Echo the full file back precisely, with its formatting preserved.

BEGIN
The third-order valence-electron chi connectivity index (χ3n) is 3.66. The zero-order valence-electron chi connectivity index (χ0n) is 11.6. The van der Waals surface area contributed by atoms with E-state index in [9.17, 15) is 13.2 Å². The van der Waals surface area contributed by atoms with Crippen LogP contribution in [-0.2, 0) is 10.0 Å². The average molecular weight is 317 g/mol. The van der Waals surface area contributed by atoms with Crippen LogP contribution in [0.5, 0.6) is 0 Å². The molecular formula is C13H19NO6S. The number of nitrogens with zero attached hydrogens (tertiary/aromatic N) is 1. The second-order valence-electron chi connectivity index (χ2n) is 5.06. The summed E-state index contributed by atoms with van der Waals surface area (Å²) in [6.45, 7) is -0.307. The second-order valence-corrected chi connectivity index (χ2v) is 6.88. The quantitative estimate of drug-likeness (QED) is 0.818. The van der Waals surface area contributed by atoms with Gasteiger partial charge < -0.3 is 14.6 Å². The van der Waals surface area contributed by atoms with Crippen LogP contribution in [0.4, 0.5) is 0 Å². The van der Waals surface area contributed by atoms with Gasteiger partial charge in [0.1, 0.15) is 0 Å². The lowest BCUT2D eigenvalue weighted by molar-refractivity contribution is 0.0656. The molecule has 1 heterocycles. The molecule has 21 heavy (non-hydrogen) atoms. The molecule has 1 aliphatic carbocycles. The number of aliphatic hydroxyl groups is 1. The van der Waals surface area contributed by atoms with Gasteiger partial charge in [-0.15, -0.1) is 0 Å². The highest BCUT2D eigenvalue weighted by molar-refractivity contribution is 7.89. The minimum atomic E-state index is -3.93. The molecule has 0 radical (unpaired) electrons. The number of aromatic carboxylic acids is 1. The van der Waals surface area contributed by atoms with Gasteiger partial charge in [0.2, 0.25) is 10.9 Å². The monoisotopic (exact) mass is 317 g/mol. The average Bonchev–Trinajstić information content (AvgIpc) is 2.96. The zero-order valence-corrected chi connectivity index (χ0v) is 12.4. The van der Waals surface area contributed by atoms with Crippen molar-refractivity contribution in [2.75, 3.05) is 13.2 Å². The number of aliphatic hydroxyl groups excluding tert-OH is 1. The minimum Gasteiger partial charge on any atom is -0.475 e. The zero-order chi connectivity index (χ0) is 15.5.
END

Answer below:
The third-order valence-electron chi connectivity index (χ3n) is 3.66. The zero-order valence-electron chi connectivity index (χ0n) is 11.6. The van der Waals surface area contributed by atoms with E-state index in [9.17, 15) is 13.2 Å². The van der Waals surface area contributed by atoms with Crippen LogP contribution in [-0.2, 0) is 10.0 Å². The average molecular weight is 317 g/mol. The van der Waals surface area contributed by atoms with Crippen LogP contribution in [0.5, 0.6) is 0 Å². The molecular formula is C13H19NO6S. The number of nitrogens with zero attached hydrogens (tertiary/aromatic N) is 1. The second-order valence-electron chi connectivity index (χ2n) is 5.06. The summed E-state index contributed by atoms with van der Waals surface area (Å²) in [6.45, 7) is -0.307. The second-order valence-corrected chi connectivity index (χ2v) is 6.88. The quantitative estimate of drug-likeness (QED) is 0.818. The van der Waals surface area contributed by atoms with Gasteiger partial charge < -0.3 is 14.6 Å². The van der Waals surface area contributed by atoms with Crippen LogP contribution in [0.4, 0.5) is 0 Å². The van der Waals surface area contributed by atoms with Gasteiger partial charge in [0.1, 0.15) is 0 Å². The lowest BCUT2D eigenvalue weighted by molar-refractivity contribution is 0.0656. The molecule has 1 heterocycles. The molecule has 21 heavy (non-hydrogen) atoms. The molecule has 1 aliphatic carbocycles. The number of aliphatic hydroxyl groups is 1. The van der Waals surface area contributed by atoms with Gasteiger partial charge in [-0.15, -0.1) is 0 Å². The highest BCUT2D eigenvalue weighted by molar-refractivity contribution is 7.89. The minimum atomic E-state index is -3.93. The molecule has 0 radical (unpaired) electrons. The number of aromatic carboxylic acids is 1. The van der Waals surface area contributed by atoms with Gasteiger partial charge in [0.2, 0.25) is 10.9 Å². The monoisotopic (exact) mass is 317 g/mol. The average Bonchev–Trinajstić information content (AvgIpc) is 2.96. The zero-order valence-corrected chi connectivity index (χ0v) is 12.4. The van der Waals surface area contributed by atoms with Crippen molar-refractivity contribution in [2.75, 3.05) is 13.2 Å². The number of aliphatic hydroxyl groups excluding tert-OH is 1. The minimum Gasteiger partial charge on any atom is -0.475 e. The zero-order chi connectivity index (χ0) is 15.5.